Instead, the two aspirants have been assured, at every NATO summit since one in Bucharest in 2008, that they “will become members” of the alliance – at some future, unspecified, date.

Critics argue that that failure to act emboldened the Kremlin to send troops into Georgia in 2008 – four months after the Bucharest summit – and Ukraine in 2014, purportedly to defend pro-Russian separatists.

Georgia lost control over one-fifth of its territory in that short war, and Ukraine’s Crimea remains under Russian occupation, even as Moscow continues to support separatists in eastern Ukraine’s Donbass region.

“It’s been 13 years now since NATO said that Ukraine would join NATO,” a reporter noted to Stoltenberg. “By delaying further, is NATO simply not just giving [Russian President Vladimir] Putin what he wants?”

After reiterating support for Ukraine to be put on a path to membership, Stoltenberg pointed again to the consensus requirement – the need for all 30 allies to agree that it is ready begin the process.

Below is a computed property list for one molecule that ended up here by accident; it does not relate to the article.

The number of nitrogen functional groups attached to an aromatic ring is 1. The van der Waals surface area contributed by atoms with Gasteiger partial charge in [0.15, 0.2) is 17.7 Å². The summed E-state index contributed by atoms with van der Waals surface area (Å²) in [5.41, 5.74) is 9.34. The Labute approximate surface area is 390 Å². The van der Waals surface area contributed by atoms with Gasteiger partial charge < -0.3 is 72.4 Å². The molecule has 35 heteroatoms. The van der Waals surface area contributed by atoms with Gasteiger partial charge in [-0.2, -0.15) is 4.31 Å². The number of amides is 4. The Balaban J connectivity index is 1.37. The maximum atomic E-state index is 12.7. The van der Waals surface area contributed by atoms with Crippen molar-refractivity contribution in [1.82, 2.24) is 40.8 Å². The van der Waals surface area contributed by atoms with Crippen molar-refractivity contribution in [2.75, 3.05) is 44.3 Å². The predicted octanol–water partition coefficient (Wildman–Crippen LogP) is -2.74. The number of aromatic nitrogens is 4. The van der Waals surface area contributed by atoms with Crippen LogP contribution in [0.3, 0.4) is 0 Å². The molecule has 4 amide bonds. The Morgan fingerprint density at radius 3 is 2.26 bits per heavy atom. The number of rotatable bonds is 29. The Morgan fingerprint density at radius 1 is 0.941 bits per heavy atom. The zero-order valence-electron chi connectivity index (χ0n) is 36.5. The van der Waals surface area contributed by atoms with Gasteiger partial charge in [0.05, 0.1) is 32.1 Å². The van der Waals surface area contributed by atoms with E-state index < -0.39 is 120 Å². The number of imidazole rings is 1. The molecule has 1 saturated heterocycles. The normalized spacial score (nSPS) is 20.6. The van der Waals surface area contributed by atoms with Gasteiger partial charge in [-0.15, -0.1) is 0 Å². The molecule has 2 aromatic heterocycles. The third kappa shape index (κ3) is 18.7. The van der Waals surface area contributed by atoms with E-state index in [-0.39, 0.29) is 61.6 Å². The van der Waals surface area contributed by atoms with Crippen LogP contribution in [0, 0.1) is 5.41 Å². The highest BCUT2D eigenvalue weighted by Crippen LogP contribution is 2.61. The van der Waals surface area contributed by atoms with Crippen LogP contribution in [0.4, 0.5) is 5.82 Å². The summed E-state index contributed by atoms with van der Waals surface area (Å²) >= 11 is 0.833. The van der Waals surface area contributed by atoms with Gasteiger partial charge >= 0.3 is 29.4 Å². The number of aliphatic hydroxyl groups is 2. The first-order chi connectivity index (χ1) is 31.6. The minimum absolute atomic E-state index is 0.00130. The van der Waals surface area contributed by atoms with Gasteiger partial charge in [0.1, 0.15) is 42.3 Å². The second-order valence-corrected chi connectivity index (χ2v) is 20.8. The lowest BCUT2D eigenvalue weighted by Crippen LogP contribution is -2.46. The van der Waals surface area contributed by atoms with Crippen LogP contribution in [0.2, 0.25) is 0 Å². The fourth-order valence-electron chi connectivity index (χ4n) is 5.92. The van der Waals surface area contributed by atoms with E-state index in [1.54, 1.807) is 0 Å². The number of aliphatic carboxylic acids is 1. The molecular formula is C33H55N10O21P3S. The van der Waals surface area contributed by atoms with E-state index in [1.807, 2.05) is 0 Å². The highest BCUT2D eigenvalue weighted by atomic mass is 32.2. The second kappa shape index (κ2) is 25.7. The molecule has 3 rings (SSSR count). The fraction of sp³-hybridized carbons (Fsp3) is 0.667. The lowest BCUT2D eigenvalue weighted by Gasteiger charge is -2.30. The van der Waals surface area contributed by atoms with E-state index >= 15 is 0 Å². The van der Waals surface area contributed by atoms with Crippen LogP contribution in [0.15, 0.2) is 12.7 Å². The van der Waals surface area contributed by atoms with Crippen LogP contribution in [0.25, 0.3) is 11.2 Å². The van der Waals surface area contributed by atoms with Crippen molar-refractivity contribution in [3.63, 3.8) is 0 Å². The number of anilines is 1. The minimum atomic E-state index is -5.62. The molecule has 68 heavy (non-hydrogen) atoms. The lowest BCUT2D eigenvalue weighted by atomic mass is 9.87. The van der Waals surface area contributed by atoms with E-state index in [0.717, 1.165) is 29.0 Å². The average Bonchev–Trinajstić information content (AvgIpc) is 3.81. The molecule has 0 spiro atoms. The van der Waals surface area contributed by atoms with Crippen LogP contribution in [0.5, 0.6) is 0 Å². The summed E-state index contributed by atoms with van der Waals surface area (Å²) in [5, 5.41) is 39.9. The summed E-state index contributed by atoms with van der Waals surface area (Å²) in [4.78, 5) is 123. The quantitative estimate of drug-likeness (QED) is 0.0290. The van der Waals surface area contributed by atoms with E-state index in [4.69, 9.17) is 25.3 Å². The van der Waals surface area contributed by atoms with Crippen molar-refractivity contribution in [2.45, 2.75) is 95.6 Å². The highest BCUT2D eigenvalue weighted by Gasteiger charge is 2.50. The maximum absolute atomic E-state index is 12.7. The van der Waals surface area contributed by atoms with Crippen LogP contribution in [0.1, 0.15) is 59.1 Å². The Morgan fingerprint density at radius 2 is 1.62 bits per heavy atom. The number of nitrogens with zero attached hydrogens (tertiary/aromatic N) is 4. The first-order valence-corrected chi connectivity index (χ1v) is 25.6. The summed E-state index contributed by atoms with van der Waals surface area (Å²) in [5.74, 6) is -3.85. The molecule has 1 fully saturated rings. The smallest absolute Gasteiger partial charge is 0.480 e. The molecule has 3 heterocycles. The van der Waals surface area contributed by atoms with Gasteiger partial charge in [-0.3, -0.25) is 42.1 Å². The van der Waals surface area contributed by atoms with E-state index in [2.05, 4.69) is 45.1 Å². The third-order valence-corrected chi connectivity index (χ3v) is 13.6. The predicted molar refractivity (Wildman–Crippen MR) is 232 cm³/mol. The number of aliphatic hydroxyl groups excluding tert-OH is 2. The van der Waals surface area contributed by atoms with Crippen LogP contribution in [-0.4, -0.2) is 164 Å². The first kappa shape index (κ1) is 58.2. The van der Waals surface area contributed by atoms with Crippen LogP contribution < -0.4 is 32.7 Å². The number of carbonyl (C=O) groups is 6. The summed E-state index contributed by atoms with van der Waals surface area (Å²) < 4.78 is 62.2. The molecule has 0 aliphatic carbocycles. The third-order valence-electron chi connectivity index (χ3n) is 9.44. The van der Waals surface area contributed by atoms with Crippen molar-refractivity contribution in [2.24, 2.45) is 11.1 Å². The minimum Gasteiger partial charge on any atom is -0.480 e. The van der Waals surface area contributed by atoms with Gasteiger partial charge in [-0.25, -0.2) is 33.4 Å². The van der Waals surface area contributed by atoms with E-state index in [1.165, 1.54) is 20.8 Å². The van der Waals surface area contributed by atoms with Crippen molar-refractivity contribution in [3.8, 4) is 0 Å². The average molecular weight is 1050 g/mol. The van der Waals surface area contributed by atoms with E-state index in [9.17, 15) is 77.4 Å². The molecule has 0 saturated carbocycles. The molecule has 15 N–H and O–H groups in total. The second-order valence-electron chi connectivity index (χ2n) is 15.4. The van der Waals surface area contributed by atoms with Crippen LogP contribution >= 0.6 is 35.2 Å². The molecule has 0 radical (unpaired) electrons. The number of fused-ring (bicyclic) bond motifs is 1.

He also insisted that Russia “has no veto, no right to interfere in that process.”

Asked on Tuesday if a military incursion into Ukraine was possible, Putin recalled that Russian military exercises near its borders with Ukraine earlier this year had stoked similar talk of an invasion threat, “but, as we see, it didn’t happen.”

“It is not about moving troops in or not, not about waging a war or not,” Putin said during an investment forum. “It is about establishing relations on [the] creation of a more fair, sustainable development and consideration of security interests of all actors.”

If all parties honestly aspire to that, he said, then “nobody will experience any threats.”

Putin also complained, again, of NATO military exercises near Russia’s borders, including in the Black Sea area.

He warned that any NATO deployment of troops or weapons in Ukraine would be “a red line for us,” but voiced the hope that “common sense” on the part of the West would prevail.